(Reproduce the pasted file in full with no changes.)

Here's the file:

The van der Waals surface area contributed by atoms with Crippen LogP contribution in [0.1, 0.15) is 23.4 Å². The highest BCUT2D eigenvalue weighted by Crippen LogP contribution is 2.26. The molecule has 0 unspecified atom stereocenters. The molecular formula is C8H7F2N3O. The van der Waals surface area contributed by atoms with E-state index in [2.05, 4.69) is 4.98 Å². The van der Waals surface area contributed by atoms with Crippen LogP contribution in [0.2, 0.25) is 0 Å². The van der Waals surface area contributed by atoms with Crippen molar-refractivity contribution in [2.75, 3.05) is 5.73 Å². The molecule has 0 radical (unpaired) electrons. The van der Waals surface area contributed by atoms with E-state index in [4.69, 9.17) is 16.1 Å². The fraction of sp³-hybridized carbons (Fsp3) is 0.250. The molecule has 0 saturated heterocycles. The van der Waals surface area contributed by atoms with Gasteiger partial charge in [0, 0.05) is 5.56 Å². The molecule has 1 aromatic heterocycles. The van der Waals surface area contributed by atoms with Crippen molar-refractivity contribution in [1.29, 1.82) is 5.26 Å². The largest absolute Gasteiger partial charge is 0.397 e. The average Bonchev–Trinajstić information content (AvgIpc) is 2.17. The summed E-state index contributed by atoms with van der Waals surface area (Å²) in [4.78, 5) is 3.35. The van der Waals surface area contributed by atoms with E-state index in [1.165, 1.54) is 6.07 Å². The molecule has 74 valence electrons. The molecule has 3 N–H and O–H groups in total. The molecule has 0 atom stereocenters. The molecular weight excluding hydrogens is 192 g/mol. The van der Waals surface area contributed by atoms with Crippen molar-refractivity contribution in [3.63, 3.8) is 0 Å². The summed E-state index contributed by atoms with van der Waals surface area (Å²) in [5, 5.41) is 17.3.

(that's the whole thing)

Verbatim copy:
The van der Waals surface area contributed by atoms with Crippen LogP contribution in [0.1, 0.15) is 23.4 Å². The highest BCUT2D eigenvalue weighted by Crippen LogP contribution is 2.26. The molecule has 0 unspecified atom stereocenters. The molecular formula is C8H7F2N3O. The van der Waals surface area contributed by atoms with E-state index in [2.05, 4.69) is 4.98 Å². The van der Waals surface area contributed by atoms with Crippen LogP contribution in [0.2, 0.25) is 0 Å². The van der Waals surface area contributed by atoms with Crippen molar-refractivity contribution in [2.75, 3.05) is 5.73 Å². The molecule has 0 radical (unpaired) electrons. The van der Waals surface area contributed by atoms with E-state index in [4.69, 9.17) is 16.1 Å². The fraction of sp³-hybridized carbons (Fsp3) is 0.250. The molecule has 0 saturated heterocycles. The van der Waals surface area contributed by atoms with Gasteiger partial charge in [0, 0.05) is 5.56 Å². The molecule has 1 aromatic heterocycles. The van der Waals surface area contributed by atoms with Crippen molar-refractivity contribution in [1.29, 1.82) is 5.26 Å². The largest absolute Gasteiger partial charge is 0.397 e. The average Bonchev–Trinajstić information content (AvgIpc) is 2.17. The summed E-state index contributed by atoms with van der Waals surface area (Å²) in [4.78, 5) is 3.35. The van der Waals surface area contributed by atoms with E-state index in [1.165, 1.54) is 6.07 Å². The molecule has 74 valence electrons. The molecule has 3 N–H and O–H groups in total. The molecule has 0 atom stereocenters. The molecular weight excluding hydrogens is 192 g/mol. The van der Waals surface area contributed by atoms with Crippen molar-refractivity contribution in [3.63, 3.8) is 0 Å². The summed E-state index contributed by atoms with van der Waals surface area (Å²) in [5, 5.41) is 17.3.